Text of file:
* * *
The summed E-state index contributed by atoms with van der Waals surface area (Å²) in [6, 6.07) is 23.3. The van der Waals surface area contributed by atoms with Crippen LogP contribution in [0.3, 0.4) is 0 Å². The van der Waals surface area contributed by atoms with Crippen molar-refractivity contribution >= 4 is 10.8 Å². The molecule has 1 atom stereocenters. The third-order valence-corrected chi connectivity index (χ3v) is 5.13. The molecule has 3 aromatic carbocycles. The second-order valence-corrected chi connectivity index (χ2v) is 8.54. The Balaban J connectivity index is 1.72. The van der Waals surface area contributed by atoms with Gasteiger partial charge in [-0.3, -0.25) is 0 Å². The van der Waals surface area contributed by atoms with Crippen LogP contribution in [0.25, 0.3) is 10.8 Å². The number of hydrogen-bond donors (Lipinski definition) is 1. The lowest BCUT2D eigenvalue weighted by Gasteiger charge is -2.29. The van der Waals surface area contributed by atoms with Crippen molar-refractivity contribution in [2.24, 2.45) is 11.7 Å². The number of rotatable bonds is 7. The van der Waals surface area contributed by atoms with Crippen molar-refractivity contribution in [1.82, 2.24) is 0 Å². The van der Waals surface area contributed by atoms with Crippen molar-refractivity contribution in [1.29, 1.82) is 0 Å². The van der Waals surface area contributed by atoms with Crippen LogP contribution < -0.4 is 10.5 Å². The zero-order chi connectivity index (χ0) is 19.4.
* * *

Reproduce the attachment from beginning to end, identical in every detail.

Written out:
The summed E-state index contributed by atoms with van der Waals surface area (Å²) in [6, 6.07) is 23.3. The van der Waals surface area contributed by atoms with Crippen LogP contribution in [0.3, 0.4) is 0 Å². The van der Waals surface area contributed by atoms with Crippen molar-refractivity contribution >= 4 is 10.8 Å². The molecule has 1 atom stereocenters. The third-order valence-corrected chi connectivity index (χ3v) is 5.13. The molecule has 3 aromatic carbocycles. The second-order valence-corrected chi connectivity index (χ2v) is 8.54. The Balaban J connectivity index is 1.72. The van der Waals surface area contributed by atoms with Gasteiger partial charge in [-0.3, -0.25) is 0 Å². The van der Waals surface area contributed by atoms with Crippen LogP contribution in [0.25, 0.3) is 10.8 Å². The number of hydrogen-bond donors (Lipinski definition) is 1. The lowest BCUT2D eigenvalue weighted by Gasteiger charge is -2.29. The van der Waals surface area contributed by atoms with Crippen molar-refractivity contribution in [2.24, 2.45) is 11.7 Å². The number of rotatable bonds is 7. The van der Waals surface area contributed by atoms with Crippen molar-refractivity contribution in [1.82, 2.24) is 0 Å². The van der Waals surface area contributed by atoms with Crippen molar-refractivity contribution in [1.29, 1.82) is 0 Å². The van der Waals surface area contributed by atoms with Crippen LogP contribution < -0.4 is 10.5 Å². The zero-order chi connectivity index (χ0) is 19.4.